As part of NLC's continuing efforts to promote youth participation in local government, municipal officials are encouraged to bring youth (ages 15-18 years old) with them to both NLC conferences as youth delegates. Below is advice for adult chaperones to help youth delegates make the most of their conference experience.
Youth ages 15-18 years are welcome to attend any and all sessions in the program. Please note, however, that the conference does not include a specific "youth track," and the conference program includes only a few sessions designed solely for youth delegates. There are a wide variety of workshops that may be of interest to youth (education, youth violence prevention, afterschool, preventing childhood obesity, youth civic engagement, etc.).
Whether you are a chaperone, a local elected official, or a city staff person coordinating a youth council, you have a special role to play. You are assuming responsibility for youth delegates throughout the conference. Supporting young people's participation doesn't mean only managing logistical details; it is also providing emotional support and encouragement of their participation. However, you will still be able to enjoy the conference as a full participant and, with a few added steps, be an ally for the youth. The following guidelines may help you:
Be a good listener
You may have the opportunity to hear what youth really think about the conference. For many of them, this is a totally different environment from what they are used to. They may not have experienced the world of business suits and agendas before. This may discourage them from speaking up or feeling comfortable at first. If they express frustration or confusion, don't take comments personally. They are coming to you because they see you as a caring adult. Take advantage of this as an opportunity to connect with them.
Review the program as a team at home
Bring your group together to talk about what will go on at the conference and to ask questions about the National League of Cities and what it does. Download the agenda and list of workshops from the Web site. Explain them and discuss how you and the youth can use what you learn at the conference when you get back home or to school.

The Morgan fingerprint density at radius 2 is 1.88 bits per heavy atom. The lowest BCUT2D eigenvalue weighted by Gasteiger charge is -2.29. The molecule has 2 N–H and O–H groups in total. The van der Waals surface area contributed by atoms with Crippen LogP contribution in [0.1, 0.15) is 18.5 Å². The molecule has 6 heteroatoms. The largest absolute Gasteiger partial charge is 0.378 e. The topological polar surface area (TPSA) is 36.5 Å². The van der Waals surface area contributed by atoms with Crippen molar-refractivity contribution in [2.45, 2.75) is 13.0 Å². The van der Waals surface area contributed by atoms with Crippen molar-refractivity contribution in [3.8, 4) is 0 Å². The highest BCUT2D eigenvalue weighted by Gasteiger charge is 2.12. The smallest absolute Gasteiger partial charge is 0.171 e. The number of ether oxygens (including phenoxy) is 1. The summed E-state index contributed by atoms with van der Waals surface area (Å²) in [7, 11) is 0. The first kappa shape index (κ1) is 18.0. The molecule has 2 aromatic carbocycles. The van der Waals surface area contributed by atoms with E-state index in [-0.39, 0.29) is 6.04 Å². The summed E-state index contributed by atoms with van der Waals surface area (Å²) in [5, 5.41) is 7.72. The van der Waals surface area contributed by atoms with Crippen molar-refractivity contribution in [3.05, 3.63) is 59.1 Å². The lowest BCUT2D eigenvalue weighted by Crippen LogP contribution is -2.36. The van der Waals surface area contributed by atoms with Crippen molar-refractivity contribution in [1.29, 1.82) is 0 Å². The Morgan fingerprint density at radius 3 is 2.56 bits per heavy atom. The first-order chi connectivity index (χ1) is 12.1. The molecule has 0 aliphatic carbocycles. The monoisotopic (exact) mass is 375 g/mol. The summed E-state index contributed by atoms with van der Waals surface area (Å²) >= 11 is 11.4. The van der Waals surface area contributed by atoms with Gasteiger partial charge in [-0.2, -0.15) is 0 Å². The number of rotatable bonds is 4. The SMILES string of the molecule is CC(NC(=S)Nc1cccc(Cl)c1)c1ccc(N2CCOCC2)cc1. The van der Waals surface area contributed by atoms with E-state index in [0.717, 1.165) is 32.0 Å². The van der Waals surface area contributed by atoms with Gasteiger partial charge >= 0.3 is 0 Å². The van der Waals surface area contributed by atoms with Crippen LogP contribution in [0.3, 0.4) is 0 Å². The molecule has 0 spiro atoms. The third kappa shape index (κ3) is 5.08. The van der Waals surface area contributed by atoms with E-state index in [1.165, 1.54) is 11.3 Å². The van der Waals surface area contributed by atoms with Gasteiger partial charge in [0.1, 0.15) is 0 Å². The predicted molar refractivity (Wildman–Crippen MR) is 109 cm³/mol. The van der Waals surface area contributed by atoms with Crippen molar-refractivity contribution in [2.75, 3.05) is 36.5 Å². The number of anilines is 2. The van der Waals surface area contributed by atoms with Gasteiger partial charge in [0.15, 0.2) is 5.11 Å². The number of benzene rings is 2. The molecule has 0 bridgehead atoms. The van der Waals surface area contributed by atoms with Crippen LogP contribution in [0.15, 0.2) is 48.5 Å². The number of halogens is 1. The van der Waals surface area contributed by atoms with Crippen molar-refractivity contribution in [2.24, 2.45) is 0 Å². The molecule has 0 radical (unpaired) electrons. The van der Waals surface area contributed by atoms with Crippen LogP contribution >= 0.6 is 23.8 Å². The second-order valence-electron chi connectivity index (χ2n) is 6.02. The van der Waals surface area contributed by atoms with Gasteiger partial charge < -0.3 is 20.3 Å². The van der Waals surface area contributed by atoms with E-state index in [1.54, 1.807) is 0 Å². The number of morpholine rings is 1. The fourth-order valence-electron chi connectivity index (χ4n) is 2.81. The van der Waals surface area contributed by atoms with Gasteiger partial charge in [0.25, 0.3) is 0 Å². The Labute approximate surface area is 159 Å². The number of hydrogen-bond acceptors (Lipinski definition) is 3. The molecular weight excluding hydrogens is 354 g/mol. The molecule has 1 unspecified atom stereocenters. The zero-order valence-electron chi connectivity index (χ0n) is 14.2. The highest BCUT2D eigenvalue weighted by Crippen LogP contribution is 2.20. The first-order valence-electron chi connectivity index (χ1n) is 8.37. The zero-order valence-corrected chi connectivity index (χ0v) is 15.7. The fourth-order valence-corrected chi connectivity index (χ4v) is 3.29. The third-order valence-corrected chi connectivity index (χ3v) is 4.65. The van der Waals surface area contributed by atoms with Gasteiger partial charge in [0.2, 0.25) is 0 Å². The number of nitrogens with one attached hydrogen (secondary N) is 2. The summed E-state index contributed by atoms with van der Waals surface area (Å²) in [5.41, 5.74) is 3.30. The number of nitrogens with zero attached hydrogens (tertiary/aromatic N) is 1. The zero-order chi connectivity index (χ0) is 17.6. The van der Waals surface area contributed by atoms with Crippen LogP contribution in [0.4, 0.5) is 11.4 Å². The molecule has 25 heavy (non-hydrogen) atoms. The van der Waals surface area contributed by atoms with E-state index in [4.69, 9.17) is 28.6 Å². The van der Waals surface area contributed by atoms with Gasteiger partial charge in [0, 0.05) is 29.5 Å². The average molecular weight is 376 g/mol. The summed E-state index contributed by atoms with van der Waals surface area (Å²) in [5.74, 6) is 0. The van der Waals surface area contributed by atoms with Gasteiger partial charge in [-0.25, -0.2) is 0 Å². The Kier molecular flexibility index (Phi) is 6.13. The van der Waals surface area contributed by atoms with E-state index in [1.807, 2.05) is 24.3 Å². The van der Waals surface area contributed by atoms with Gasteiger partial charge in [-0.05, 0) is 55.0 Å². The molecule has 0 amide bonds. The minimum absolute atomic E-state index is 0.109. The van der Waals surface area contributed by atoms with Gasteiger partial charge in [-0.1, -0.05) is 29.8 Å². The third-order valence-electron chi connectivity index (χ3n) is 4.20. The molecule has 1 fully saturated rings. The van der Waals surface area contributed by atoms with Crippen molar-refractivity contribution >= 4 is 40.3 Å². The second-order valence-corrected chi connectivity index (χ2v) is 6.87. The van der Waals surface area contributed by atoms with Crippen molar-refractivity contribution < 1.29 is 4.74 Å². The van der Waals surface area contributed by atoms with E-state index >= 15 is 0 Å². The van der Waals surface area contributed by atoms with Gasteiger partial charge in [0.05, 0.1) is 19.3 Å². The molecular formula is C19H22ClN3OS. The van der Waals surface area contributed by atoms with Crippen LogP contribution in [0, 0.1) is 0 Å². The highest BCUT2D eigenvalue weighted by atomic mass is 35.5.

Connect youth with their municipal officials
This helps them understand the broader significance of the conference for their hometown officials. These connections can be an informal meeting, a meal together, or the opportunity to accompany the local officials to a workshop. If possible, arrange times for these connections before leaving home; the large conference attendance may make it difficult to run into each other.
Review the program on-site
Take 15 minutes before each conference day to look at the agenda and help the young people pick out workshops and sessions they want to attend. Ask them if they want to attend sessions in pairs, as a group, or solo.
Chaperones are encouraged to attend the orientation session for youth, as well as other youth delegate sessions.
Help coordinate cash
Most young people don't have a lot of cash to spend on transportation and food. Try to get petty cash from your organization to pay for these expenses up front.
Support young people in being visible
In an adult-oriented environment, it can really be intimidating for young people to be outgoing. Keep asking them what they think, and encourage them to support each other. Sit by them during workshops, and remind them that it is important that they speak up about issues of importance to them. At the same time, provide opportunities for them to be independent (e.g., choosing and attending workshops on their own).
All youth age 15-18 who participate in the 2013 Congress of Cities may have additional opportunities to provide advice to NLC during the course of the year, receive information from NLC occasionally, work toward the establishment of youth councils in local communities, and interact with each other on matters of common interest.
This advice for youth and adults is based in part on material prepared by Youth on Board. Youth on Board and other local and national resources and programs are described in NLC's action kit on Promoting Youth Participation.